telling the story: look beside you {day 8}

8 Oct

{This post, like others to follow, relates to mental illness and suicide. If these things are a trigger for you, please read with care.}

It is quiet on that Friday.

The room is blank, empty. A monk’s cell. There are no windows (jumping), no mirror (cutting). There is no metal. The shower curtain is held up by Velcro tabs.

There is no wood. Everything is made of hard plastic—the bed, the desk, the chair.  The only thing on the wall is a cheap painting of a parrot, its body all contorted, its big yellow eye looking at me.

I read through the book of “Patient Responsibilities.” Coming in, I am a Category 1. I will be checked every fifteen minutes for my safety. If I participate with my treatment, then I may move up to a Category 2 or 3 and have the privilege of 15 minutes outside accompanied by a nurse. I think of One Flew Over the Cuckoo’s Nest. I think of Jesus Land.

I lie on my bed, and I realize that I have done it. There is no coming back from this. No church will want me now. If my seminary finds out, they will expel me. If my classmates find out, they will look at me with sad smiles and shuffle quickly away.

This fear grips you. The fear that this one moment, your worst, will be what defines you in everyone’s eyes, that it will cover you like a shroud. I will no longer be Christina who cooks Chinese dumplings and pumpkin bisque, who has memorized the foul shooting percentage of the Duke basketball team, who learns languages and idolizes Tina Fey and watches Harry Potter in the background when she needs to write papers, who laughs loud and loves fierce. Instead, I will be the psychiatric patient, the mentally ill.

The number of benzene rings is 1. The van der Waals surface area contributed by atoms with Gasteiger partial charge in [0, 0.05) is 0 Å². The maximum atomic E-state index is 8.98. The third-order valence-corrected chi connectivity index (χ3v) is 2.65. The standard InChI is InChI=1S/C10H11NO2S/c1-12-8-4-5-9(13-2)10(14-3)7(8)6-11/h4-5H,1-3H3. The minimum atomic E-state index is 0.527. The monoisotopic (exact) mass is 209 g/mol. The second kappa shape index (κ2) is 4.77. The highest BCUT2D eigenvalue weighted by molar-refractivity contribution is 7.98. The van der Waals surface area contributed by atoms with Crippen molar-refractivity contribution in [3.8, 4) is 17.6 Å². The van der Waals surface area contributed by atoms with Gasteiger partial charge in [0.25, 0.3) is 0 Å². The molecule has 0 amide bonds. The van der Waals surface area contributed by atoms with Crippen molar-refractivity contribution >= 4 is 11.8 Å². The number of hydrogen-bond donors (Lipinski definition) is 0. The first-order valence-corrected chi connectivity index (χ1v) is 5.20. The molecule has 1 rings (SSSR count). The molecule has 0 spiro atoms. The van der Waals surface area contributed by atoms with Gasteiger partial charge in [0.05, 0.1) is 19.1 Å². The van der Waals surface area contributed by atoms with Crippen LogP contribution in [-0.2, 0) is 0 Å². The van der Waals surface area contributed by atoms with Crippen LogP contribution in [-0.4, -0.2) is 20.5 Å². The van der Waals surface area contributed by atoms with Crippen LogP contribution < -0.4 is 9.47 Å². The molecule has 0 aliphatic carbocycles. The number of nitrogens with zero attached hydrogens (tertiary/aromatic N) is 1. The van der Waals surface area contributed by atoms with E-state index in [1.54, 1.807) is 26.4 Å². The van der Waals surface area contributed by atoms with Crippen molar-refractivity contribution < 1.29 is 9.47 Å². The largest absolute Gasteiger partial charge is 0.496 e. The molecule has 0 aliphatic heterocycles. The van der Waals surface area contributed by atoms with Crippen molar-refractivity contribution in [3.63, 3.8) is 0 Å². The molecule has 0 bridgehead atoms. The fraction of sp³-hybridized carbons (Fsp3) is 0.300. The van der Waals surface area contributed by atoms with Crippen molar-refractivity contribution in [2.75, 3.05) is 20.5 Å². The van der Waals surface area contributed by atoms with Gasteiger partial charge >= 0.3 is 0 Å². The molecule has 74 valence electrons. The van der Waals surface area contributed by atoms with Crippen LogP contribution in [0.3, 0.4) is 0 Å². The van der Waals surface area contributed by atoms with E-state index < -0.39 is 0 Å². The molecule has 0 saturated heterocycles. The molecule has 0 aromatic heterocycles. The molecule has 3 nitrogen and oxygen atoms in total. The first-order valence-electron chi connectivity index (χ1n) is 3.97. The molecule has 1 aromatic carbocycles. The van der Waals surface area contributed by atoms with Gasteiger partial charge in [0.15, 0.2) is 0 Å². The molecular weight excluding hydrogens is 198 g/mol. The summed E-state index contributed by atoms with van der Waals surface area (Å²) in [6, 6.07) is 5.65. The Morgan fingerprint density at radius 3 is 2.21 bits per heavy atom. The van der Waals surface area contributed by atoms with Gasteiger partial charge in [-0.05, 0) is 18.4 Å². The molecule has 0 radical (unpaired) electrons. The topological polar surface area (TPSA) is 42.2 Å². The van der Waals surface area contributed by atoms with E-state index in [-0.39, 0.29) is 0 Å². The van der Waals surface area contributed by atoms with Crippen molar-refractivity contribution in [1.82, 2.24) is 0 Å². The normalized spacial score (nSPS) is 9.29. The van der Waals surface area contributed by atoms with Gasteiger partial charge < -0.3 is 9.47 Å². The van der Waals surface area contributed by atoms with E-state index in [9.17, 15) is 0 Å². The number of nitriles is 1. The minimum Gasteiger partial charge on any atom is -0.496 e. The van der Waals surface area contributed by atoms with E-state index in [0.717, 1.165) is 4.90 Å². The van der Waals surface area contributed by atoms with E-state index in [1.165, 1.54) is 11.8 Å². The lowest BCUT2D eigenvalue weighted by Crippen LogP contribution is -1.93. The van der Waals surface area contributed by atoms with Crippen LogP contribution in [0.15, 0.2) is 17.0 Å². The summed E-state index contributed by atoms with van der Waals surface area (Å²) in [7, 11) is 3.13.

I turn off the lights, I lie on my bed. In a class last semester, I filled out a workbook about how to pray. We edited prayers for superfluous words, analyzed the theology, wrote things tight and clean in active voice. But now, I just pray the first thing that comes to my mind.

“My God,” I whisper to the water-stained ceiling, and anger fills my lungs until it’s hard to breathe.  “My God, why have you forsaken me?”

It is a psalm, a psalm of hurt and rage. A psalm that says through clenched teeth, Is this how you treat your friends? It is the litany of the past few months. All I need is for you to help me. All I need is for something good to happen.

“Why are you so far from my groaning?” I say, angry. “I call out to you every day, but you do not answer.” I want to fight with these words. I want to show God that he is not the only one who can move away.

It is a psalm, an angry psalm. It is a psalm of pain. And as I stare up at the dark, I laugh at myself. It is a Good Friday psalm, the one Christ prayed from the cross.

“I just cannot get away from you,” I say. My lungs begin to feel with spirit, with breath.

I have been educated out of superstition and self-help religion. My people laugh at what we call “Jesus Is My Boyfriend” music, at touching email forwards and the poem “Footprints” and that song about the Christmas shoes.